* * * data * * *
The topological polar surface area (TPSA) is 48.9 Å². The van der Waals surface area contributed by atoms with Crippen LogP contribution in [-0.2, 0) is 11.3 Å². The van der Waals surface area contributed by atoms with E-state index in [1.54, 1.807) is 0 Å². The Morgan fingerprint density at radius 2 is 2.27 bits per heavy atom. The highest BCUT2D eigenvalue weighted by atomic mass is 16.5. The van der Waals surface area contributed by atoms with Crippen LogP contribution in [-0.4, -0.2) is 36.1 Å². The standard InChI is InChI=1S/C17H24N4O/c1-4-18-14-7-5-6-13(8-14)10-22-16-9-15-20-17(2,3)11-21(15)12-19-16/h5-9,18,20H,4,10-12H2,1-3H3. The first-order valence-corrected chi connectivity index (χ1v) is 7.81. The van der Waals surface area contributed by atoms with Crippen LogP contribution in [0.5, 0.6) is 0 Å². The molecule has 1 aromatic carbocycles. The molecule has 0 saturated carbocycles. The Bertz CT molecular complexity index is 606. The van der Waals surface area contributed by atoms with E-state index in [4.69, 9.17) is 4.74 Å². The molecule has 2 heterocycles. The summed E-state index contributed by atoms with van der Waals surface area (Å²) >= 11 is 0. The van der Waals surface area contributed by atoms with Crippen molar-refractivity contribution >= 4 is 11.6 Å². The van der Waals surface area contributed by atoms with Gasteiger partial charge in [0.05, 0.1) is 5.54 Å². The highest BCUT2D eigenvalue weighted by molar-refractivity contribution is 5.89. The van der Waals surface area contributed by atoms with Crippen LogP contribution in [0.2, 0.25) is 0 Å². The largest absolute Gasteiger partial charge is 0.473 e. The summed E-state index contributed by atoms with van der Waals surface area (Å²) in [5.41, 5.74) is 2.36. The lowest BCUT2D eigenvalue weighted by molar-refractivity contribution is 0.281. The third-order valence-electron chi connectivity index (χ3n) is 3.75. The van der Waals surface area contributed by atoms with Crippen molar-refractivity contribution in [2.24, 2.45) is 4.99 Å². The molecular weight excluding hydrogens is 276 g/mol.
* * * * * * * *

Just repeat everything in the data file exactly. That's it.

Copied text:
The topological polar surface area (TPSA) is 48.9 Å². The van der Waals surface area contributed by atoms with Crippen LogP contribution in [-0.2, 0) is 11.3 Å². The van der Waals surface area contributed by atoms with E-state index in [1.54, 1.807) is 0 Å². The Morgan fingerprint density at radius 2 is 2.27 bits per heavy atom. The highest BCUT2D eigenvalue weighted by atomic mass is 16.5. The van der Waals surface area contributed by atoms with Crippen LogP contribution in [-0.4, -0.2) is 36.1 Å². The standard InChI is InChI=1S/C17H24N4O/c1-4-18-14-7-5-6-13(8-14)10-22-16-9-15-20-17(2,3)11-21(15)12-19-16/h5-9,18,20H,4,10-12H2,1-3H3. The first-order valence-corrected chi connectivity index (χ1v) is 7.81. The van der Waals surface area contributed by atoms with Crippen LogP contribution in [0.5, 0.6) is 0 Å². The molecule has 1 aromatic carbocycles. The molecule has 0 saturated carbocycles. The Bertz CT molecular complexity index is 606. The van der Waals surface area contributed by atoms with E-state index in [4.69, 9.17) is 4.74 Å². The molecule has 2 heterocycles. The summed E-state index contributed by atoms with van der Waals surface area (Å²) >= 11 is 0. The van der Waals surface area contributed by atoms with Crippen molar-refractivity contribution >= 4 is 11.6 Å². The van der Waals surface area contributed by atoms with Gasteiger partial charge in [0.05, 0.1) is 5.54 Å². The highest BCUT2D eigenvalue weighted by molar-refractivity contribution is 5.89. The van der Waals surface area contributed by atoms with Crippen LogP contribution in [0.2, 0.25) is 0 Å². The largest absolute Gasteiger partial charge is 0.473 e. The summed E-state index contributed by atoms with van der Waals surface area (Å²) in [5.41, 5.74) is 2.36. The lowest BCUT2D eigenvalue weighted by molar-refractivity contribution is 0.281. The third-order valence-electron chi connectivity index (χ3n) is 3.75. The van der Waals surface area contributed by atoms with Crippen molar-refractivity contribution in [2.24, 2.45) is 4.99 Å². The molecular weight excluding hydrogens is 276 g/mol.